In Memoriam: U.Va.’s Dream Researcher, Robert Van de Castle

Psychologist Robert L. Van de Castle, an expert in dreams who worked at the University of Virginia Health System for 25 years, died Jan. 29 in Charlottesville. He was 86.

In his 1994 book, “Our Dreaming Mind,” he wrote, “I have been the white-coated scientist attaching EEG electrodes to a subject’s head and face to study his or her sleep and dream patterns, and I have been the pajama-wearing research subject to whom other scientists have attached EEG electrodes.”

Van de Castle, who joined the faculty in 1967, was a professor of behavioral medicine and psychiatry (now psychiatry and neurobehavioral sciences) when he retired at the end of 1992. His life’s work was devoted to dreams and dream research. He was also interested in parapsychology and using scientific investigation to study psychic phenomena.

Jean-Marc Emden and Matt Tabrizi, co-founders of the website, DreamsCloud, described him as “the grandfather of dreams.”

“He was a rare and unique integrator of science, research, dreams and anthropology,” Emden wrote, “with unparalleled knowledge that was rooted within the strictest of academia, life and field experience.”

Colleague Carlos Alvarado, who was a research assistant in U.Va.’s Division of Parapsychology (now Division of Perceptual Studies), wrote that Van de Castle had recently been to Panama to conduct a study of dreams and ESP, and he wrote about the trip just two days before he died.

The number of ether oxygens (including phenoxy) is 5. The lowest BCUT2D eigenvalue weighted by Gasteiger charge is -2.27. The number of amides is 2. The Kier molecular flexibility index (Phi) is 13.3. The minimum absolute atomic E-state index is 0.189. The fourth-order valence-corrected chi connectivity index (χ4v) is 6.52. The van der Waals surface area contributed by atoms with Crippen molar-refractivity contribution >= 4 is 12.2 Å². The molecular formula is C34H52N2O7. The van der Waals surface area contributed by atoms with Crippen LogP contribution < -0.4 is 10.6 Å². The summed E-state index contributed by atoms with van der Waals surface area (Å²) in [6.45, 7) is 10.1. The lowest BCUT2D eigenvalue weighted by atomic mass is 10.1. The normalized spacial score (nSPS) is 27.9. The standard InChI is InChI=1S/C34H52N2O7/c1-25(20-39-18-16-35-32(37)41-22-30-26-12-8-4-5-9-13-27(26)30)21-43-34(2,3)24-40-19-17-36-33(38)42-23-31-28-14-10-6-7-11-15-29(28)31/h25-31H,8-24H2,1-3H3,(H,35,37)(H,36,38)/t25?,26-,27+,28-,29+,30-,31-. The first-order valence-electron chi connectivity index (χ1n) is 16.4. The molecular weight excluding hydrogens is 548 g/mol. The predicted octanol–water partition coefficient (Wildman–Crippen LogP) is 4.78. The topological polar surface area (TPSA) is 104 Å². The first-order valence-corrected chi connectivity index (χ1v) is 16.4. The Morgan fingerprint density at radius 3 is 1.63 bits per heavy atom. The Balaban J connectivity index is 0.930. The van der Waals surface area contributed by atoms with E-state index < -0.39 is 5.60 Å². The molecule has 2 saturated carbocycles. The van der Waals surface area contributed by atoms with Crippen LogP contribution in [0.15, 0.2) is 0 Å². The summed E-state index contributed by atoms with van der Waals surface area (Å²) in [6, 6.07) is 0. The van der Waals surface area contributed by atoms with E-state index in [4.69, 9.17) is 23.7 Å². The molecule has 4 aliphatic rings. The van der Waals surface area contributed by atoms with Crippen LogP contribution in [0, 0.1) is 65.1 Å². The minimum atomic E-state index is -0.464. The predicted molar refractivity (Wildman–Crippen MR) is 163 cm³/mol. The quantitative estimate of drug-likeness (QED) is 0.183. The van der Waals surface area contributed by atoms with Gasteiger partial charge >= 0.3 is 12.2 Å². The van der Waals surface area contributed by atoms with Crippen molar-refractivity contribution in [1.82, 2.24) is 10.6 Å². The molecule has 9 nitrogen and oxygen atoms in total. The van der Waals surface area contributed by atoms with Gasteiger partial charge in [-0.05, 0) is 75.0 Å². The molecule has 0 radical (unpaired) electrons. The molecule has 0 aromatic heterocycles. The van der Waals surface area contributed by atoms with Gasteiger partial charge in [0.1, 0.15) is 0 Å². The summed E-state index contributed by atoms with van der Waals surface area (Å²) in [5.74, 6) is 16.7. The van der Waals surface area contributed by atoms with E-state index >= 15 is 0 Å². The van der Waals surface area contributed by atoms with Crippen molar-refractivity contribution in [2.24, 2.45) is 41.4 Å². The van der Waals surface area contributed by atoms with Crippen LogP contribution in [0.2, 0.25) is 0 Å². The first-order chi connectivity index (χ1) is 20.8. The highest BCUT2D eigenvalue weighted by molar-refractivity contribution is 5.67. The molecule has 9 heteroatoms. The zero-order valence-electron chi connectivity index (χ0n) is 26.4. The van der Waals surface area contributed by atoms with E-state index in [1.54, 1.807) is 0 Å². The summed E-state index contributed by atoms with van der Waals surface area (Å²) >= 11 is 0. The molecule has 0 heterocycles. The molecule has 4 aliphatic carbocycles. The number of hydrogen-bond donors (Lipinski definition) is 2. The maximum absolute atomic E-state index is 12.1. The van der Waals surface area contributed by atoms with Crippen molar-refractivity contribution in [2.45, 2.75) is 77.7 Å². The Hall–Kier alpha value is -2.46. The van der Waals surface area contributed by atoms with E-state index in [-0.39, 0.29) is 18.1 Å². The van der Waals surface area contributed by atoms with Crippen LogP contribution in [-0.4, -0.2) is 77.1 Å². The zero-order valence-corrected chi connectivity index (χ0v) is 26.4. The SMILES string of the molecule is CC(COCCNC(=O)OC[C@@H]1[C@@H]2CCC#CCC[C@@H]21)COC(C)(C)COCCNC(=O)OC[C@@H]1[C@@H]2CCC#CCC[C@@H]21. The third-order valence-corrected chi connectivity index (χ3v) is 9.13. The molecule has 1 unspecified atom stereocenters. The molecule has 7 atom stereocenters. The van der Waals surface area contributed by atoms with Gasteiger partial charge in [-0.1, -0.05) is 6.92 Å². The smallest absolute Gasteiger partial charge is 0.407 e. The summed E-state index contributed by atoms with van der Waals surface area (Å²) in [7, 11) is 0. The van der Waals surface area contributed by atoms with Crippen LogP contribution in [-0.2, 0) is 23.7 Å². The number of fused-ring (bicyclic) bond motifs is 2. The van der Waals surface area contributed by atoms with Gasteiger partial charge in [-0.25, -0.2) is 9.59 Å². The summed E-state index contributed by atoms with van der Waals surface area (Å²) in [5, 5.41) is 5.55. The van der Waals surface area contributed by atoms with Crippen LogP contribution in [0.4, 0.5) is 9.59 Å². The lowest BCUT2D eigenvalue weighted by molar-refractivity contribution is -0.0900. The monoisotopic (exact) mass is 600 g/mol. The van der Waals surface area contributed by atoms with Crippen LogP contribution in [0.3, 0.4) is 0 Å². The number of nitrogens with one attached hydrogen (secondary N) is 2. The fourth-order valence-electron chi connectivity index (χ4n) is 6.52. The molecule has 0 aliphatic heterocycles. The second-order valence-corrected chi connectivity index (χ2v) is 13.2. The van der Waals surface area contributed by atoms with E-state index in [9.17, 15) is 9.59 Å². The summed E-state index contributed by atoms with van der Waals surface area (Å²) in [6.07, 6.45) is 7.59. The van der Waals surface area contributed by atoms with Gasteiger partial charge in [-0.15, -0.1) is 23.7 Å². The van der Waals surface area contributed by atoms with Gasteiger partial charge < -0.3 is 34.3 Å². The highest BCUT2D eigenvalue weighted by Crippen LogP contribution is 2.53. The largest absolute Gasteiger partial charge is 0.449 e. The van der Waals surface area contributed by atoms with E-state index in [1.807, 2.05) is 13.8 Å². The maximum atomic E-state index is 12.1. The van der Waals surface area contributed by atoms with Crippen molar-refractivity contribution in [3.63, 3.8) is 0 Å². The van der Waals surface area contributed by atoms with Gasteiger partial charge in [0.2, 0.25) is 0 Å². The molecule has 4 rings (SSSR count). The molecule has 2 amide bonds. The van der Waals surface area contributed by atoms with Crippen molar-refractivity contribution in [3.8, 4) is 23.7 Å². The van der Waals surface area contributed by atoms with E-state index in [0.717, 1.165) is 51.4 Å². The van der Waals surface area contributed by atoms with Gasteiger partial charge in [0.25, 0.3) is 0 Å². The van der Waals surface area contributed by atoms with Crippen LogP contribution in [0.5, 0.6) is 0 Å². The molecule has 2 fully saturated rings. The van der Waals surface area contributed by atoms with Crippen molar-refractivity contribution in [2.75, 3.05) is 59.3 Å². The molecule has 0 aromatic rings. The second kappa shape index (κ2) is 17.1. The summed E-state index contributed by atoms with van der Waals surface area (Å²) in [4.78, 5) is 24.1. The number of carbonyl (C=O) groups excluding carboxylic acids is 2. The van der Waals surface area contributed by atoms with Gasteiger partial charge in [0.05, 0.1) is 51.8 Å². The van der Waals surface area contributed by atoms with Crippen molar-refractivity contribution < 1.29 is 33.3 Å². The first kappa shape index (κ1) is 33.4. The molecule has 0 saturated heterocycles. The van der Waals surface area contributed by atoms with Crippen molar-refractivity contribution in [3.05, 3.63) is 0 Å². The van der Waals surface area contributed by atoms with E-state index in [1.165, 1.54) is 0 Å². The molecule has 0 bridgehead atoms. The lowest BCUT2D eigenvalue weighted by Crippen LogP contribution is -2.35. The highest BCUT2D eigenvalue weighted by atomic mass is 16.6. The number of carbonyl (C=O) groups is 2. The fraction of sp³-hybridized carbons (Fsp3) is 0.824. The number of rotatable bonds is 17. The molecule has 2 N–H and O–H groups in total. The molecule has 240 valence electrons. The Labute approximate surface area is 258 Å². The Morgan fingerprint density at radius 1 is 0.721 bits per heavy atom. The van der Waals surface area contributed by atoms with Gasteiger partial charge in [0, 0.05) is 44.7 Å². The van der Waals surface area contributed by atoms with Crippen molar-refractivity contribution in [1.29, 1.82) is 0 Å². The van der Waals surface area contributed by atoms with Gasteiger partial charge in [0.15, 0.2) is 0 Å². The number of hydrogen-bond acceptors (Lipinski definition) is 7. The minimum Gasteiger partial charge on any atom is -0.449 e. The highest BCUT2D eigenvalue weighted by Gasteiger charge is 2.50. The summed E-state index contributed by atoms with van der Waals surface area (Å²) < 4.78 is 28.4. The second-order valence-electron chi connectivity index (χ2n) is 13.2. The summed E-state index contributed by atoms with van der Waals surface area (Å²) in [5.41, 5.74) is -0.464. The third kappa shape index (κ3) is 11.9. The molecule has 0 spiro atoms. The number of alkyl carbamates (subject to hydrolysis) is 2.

Van de Castle served as director of the U.Va. Sleep and Dream Laboratory (now the Sleep Disorders Center) from 1967 to 1985.

His laboratory experience researching psychic phenomena in dreams extended more than 40 years. He co-wrote, with his mentor, Calvin Hall, the classic and influential book, “The Content Analysis of Dreams,” published in 1966. From 1961 to 1965, he studied dreams collected in the sleep laboratory at Hall’s Institute of Dream Research in Miami. Hall and Van de Castle revolutionized the objective study of dream content with a comprehensive coding system.

Van de Castle and colleagues argued that just as every individual has his or her own distinctive and unique fingerprint, each person has a particular “dreamprint.”

“Each of us develops our own associations to experiences that have had an emotional impact upon us,” Van de Castle wrote on his website. Thus, he was not a proponent of dream dictionaries, not even Sigmund Freud’s dream symbols.

He also published “The Psychology of Dreaming” in 1971. In addition, Van de Castle was president of the International Association for the Study of Dreams from1985 to 1986, and was the first recipient of that association’s Lifetime Achievement Award. He was also a past president of the Parapsychological Association in 1970. Most recently, he was on the advisory board of DreamsCloud.

An interview with Van de Castle for DreamsCloud from a year ago can be seen here.

Van de Castle discussed dreams with such national TV show hosts as Phil Donahue, Barbara Walters, David Letterman, Tom Snyder and Mike Douglas. He also spoke on Voice of America and had articles appearing in prominent newspapers and popular magazines.

He received his B.A in psychology at Syracuse University in 1951, his M.A. in clinical psychology at the University of Missouri in 1953 and his Ph.D. in clinical psychology from the University of North Carolina in 1959.

Charlottesville Daily Progress obituary

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